Vassar denies Scott’s claims that she attempted to single-handedly settle a lawsuit by controversial former business dean Sanjay Gupta.

Vassar claims the entire board “was then and is still now” engaged in Gupta’s lawsuit, and said Scott should not have shared what she described as confidential communications.

While Scott claims Vassar released an outside investigation into Gupta’s ousting without discussing it with the rest of the board, Vassar claims it was released after the majority of the board voted to do so.

Scott interfered with release of the Nassar documents

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Vassar claims Scott interfered with her attempt to coordinate the release of the long-withheld documents relating to the university’s handling of disgraced ex-MSU doctor Larry Nassar. If released, these documents would first go to Attorney General Dana Nessel’s office for review.

“When the AG’s office reached out to me, I communicated the appetite of the majority of the Board to transfer the documents to the AG’s office,” Vassar wrote. “The AG’s office sent a letter of request and a majority of the Board was willing to honor her request.”

Scott alleges Vassar contacted Nessel without first consulting the administration or other board members, so when the AG office’s letter of request actually came they were not able to successfully vote on its release.

“Trustee Scott then said she spoke with Attorney General Dana Nessel, incorrectly represented our intentions, and was reportedly told that, in fact, the AG did not want the documents,” Vassar wrote. “Therefore, the Board decided not to give them to the AG.”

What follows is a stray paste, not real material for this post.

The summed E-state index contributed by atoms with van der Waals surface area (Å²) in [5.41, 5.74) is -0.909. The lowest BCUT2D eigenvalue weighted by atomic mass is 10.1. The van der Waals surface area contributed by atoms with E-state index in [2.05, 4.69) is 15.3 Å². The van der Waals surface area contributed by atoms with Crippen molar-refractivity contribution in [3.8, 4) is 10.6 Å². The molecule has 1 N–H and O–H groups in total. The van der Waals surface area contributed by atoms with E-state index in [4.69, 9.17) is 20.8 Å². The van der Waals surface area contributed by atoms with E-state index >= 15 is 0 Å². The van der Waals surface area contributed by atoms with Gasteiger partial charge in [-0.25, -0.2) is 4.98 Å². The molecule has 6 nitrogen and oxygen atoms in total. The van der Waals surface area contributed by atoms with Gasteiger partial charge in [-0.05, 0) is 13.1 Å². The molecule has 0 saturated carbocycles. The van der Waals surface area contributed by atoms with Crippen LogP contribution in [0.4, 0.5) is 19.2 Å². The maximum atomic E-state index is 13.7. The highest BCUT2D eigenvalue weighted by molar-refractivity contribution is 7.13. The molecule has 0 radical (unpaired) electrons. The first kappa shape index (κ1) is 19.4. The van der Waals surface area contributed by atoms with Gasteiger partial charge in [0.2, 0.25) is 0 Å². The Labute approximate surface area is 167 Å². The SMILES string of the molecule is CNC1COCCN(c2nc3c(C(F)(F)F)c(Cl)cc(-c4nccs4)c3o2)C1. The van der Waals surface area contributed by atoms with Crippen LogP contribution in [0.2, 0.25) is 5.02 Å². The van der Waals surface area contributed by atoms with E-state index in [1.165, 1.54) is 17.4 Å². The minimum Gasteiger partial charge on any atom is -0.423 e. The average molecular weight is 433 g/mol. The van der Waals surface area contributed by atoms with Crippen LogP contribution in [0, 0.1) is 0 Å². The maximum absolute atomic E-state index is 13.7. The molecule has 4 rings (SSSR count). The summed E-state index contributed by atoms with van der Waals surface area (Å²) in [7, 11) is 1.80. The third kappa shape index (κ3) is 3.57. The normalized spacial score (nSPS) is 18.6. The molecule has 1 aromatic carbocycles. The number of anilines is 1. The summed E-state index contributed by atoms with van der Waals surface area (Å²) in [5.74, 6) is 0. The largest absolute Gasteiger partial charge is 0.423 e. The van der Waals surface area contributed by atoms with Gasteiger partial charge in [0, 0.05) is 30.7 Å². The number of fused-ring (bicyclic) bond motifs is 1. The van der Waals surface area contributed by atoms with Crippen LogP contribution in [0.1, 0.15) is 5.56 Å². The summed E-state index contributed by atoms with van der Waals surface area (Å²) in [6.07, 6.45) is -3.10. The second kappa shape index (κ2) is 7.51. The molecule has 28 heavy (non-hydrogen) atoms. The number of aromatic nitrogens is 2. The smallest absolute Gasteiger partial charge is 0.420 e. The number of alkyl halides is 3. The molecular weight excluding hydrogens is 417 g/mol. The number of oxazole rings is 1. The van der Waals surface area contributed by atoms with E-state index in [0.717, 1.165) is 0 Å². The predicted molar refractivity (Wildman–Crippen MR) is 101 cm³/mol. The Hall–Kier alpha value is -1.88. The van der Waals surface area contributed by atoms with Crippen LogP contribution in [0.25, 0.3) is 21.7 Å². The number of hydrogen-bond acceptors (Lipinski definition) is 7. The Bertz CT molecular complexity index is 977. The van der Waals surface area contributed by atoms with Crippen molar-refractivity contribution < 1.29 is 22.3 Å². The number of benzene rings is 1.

No board member gave up phones for Tracy investigation

Vassar claims she isn’t the only trustee to not hand over their cell phone for the ongoing investigation into who at MSU may have forced Brenda Tracy, the woman accusing former football coach Mel Tucker of sexual harassment, to publicly come forward by leaking her name to local media.

“To date, no Board member, including the three trustees manufacturing this distraction, has produced their phones for a forensic review, and that request is part of an ongoing discussion between the Board and Jones Day,” she wrote.

Vassar did not elaborate on what those discussions involved.

Vassar denies any involvement with the alleged leak of Tracy's name and said she isn’t aware of any trustees that knew Tracy’s identity before the story went public. 

Vassar’s statement also pushes back against Scott’s criticism of a text exchange between her and former trustee Pat O’Keefe about Tracy. Vassar said the exchange was one-sided, with "no input" on her end. 

While the majority of the texts came from O’Keefe, Vassar placed a heart reaction on a text from O’Keefe explaining how he thought Tracy could best be discredited, according to a copy of the messages obtained by The State News. A portion of the exchange ends with Vassar texting, “I need to talk to you.”

Vassar did not address Scott's claim that she violated university policies by appearing in an advertisement for a former trustee’s wealth management firm earlier this year. The ad, ran in various Michigan publications, features Vassar posed beside trustee emeritus Brian Mosallam, who is a managing partner of Spartan Wealth.